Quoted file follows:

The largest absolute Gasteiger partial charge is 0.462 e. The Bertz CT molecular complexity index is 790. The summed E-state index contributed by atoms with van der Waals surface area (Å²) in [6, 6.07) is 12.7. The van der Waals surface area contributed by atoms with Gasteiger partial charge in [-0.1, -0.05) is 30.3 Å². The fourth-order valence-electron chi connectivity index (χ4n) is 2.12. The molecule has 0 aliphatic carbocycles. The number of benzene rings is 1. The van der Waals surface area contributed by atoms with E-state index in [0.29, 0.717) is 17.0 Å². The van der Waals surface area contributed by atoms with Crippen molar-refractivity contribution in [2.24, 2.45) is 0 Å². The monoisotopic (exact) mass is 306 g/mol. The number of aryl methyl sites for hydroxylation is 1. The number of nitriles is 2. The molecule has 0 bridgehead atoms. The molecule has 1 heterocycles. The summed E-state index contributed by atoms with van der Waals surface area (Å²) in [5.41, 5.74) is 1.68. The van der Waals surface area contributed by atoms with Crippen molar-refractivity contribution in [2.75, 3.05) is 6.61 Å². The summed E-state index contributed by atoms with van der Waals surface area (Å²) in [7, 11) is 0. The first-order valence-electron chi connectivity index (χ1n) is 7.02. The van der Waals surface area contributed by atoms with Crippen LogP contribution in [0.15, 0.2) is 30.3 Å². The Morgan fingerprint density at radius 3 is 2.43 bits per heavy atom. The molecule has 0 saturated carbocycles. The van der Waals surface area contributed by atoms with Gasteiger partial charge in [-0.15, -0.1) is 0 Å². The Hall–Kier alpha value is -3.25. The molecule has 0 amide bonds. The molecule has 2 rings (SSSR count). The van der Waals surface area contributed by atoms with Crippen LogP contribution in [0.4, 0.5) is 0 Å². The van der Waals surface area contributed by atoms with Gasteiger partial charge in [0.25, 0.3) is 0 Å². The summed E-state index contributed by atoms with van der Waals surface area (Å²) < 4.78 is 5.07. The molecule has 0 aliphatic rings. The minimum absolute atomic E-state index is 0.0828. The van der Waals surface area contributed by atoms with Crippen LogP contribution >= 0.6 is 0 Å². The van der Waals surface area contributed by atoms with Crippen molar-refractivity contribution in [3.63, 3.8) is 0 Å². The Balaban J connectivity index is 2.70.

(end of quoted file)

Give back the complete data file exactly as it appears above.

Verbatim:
The largest absolute Gasteiger partial charge is 0.462 e. The Bertz CT molecular complexity index is 790. The summed E-state index contributed by atoms with van der Waals surface area (Å²) in [6, 6.07) is 12.7. The van der Waals surface area contributed by atoms with Gasteiger partial charge in [-0.1, -0.05) is 30.3 Å². The fourth-order valence-electron chi connectivity index (χ4n) is 2.12. The molecule has 0 aliphatic carbocycles. The number of benzene rings is 1. The van der Waals surface area contributed by atoms with E-state index in [0.29, 0.717) is 17.0 Å². The van der Waals surface area contributed by atoms with Crippen molar-refractivity contribution in [2.24, 2.45) is 0 Å². The monoisotopic (exact) mass is 306 g/mol. The number of aryl methyl sites for hydroxylation is 1. The number of nitriles is 2. The molecule has 0 bridgehead atoms. The molecule has 1 heterocycles. The summed E-state index contributed by atoms with van der Waals surface area (Å²) in [5.41, 5.74) is 1.68. The van der Waals surface area contributed by atoms with Crippen molar-refractivity contribution in [2.75, 3.05) is 6.61 Å². The summed E-state index contributed by atoms with van der Waals surface area (Å²) in [7, 11) is 0. The first-order valence-electron chi connectivity index (χ1n) is 7.02. The van der Waals surface area contributed by atoms with Crippen LogP contribution in [0.15, 0.2) is 30.3 Å². The Morgan fingerprint density at radius 3 is 2.43 bits per heavy atom. The molecule has 0 saturated carbocycles. The van der Waals surface area contributed by atoms with Gasteiger partial charge in [-0.15, -0.1) is 0 Å². The Hall–Kier alpha value is -3.25. The molecule has 0 amide bonds. The molecule has 2 rings (SSSR count). The van der Waals surface area contributed by atoms with Crippen LogP contribution in [0.4, 0.5) is 0 Å². The van der Waals surface area contributed by atoms with Gasteiger partial charge in [0.25, 0.3) is 0 Å². The summed E-state index contributed by atoms with van der Waals surface area (Å²) < 4.78 is 5.07. The molecule has 0 aliphatic rings. The minimum absolute atomic E-state index is 0.0828. The van der Waals surface area contributed by atoms with Crippen LogP contribution >= 0.6 is 0 Å². The van der Waals surface area contributed by atoms with Crippen molar-refractivity contribution in [3.63, 3.8) is 0 Å². The Balaban J connectivity index is 2.70.